Russia Tightens Gun Controls After Massacre in Kazan School
The gun rampage at a school in the city of Kazan has prompted President Vladimir Putin to order a tightening of Russia's gun controls.
A 19-year-old, Ilnaz Galyaviev, was detained and he is the suspected shooter. Seven children and two adults were killed. Dozens more were wounded and some are in critical condition.
A Russian MP says the weapon used was a semi-automatic shotgun - a type popular among hunters. Reports say Galyaviev had a licence for it. The gun is relatively cheap in Russia, costing upwards of 20,000 roubles (£190; $280).
The same type of gun was used by a teenager, who killed 20 people at a technical college in the city of Kerch in Russian-annexed Crimea in 2018, then shot himself.
School shootings are relatively rare in Russia, partly because there are strict gun ownership regulations. There are far more private gun owners in the US than in Russia. But this attack has highlighted weaknesses which Russian politicians are demanding be addressed.
The Kremlin says the Russian National Guard, a paramilitary state security force, must look into the status of weapons that can be registered for hunting in Russia but are considered assault weapons elsewhere.
In January 2020 the National Guard said about four million Russians were legal owners of 6.6 million firearms.
But Russian politicians say better data collection on gun owners and sales is needed.
MP Anatoly Vyborny, a specialist in that area, called for a central online database to alert officials. He said it should show, for example, if police had reported a gun owner to be a drug addict or alcoholic.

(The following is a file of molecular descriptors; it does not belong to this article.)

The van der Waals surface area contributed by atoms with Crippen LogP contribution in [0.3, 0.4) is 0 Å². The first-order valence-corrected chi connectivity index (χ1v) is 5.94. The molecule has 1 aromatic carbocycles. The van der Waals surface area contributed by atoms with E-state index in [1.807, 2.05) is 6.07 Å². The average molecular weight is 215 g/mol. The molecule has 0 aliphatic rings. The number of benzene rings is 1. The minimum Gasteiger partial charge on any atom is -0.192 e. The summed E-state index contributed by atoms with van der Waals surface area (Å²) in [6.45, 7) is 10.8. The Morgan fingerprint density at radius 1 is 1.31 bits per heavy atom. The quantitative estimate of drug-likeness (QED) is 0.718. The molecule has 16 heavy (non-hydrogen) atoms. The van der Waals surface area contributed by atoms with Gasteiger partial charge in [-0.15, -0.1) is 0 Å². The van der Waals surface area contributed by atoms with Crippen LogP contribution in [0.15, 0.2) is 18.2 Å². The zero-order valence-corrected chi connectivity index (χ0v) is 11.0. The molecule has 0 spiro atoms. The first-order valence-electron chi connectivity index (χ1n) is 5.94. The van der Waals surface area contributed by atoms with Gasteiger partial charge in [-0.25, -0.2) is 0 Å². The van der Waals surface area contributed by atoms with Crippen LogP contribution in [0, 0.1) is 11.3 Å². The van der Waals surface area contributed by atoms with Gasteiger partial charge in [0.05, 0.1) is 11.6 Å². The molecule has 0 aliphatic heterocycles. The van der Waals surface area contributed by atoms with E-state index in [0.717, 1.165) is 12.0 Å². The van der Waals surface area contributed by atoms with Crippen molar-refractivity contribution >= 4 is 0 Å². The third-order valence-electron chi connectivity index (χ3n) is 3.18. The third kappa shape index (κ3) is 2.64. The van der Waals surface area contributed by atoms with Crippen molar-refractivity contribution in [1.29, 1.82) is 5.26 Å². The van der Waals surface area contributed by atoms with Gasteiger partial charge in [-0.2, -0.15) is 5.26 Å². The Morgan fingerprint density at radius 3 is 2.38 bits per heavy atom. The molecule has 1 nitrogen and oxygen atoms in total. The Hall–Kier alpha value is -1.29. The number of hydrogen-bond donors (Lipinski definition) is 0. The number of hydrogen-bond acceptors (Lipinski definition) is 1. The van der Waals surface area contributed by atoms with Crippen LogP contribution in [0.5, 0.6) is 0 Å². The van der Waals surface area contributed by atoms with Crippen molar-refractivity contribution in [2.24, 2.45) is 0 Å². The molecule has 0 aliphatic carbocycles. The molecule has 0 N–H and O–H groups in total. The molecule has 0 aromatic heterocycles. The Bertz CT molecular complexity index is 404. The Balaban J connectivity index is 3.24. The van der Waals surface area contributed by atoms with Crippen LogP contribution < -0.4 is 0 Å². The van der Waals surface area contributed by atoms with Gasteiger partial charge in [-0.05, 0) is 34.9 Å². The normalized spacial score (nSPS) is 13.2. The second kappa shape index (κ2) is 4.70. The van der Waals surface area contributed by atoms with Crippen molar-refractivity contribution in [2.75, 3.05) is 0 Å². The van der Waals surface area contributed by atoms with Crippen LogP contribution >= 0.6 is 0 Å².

There are also calls to raise the minimum age for licence-holders - currently it is 18.
The most senior MP, Duma Speaker Vyacheslav Volodin, said Tatarstan's school security was better than in some other regions of Russia. But some youths there had been attracted to "extremist groups" he added.
To get a gun licence in Russia you need certificates from medics, including a psychiatrist and ophthalmologist, and you have to complete a course on safe handling of weapons. You must then get a special safe to store the weapon and have it inspected by police, BBC Monitoring reported in 2018.
But there is a large black market in guns - partly fuelled by the eastern Ukraine conflict - and illegal guns are bought on the dark web, usually with cryptocurrency.
Medicals not systematic
And getting a gun licence is easier in practice than it appears on paper, Olga Ivshina of BBC Russian reports.
She says the medical checks are often not very thorough.
She found that the psychological check for would-be gun owners was done in the same place as for those applying for a driving licence.
"The psychiatrist just asked me whether I hallucinated or heard any strange voices - and checked the database. That was it," she said.
"Doctors just check that the person doesn't have a registered history of mental illness or mental disability."
Applicants also have to provide a urine sample, to catch any drug abusers, but sometimes there is cheating with hidden samples, Ivshina says.
Speaking in parliament, Russian MP Vitaly Milonov called for regular psychiatric examinations for gun owners - several times a year. He also said gun owners should undergo regular spot checks to detect any drug abuse.
Another problem is the proliferation of Russian-made "traumatic" guns - non-lethal guns usually firing rubber bullets - which gangs convert into lethal firearms.
Compounding those risks, many schools in Russia struggle to pay for guards from their own school budgets. Often they cannot afford adequately qualified guards.
The Russian website Guardinfo.online reported that in the Kerch case, the gunman easily walked past an elderly caretaker and into the college, carrying the shotgun in his rucksack.
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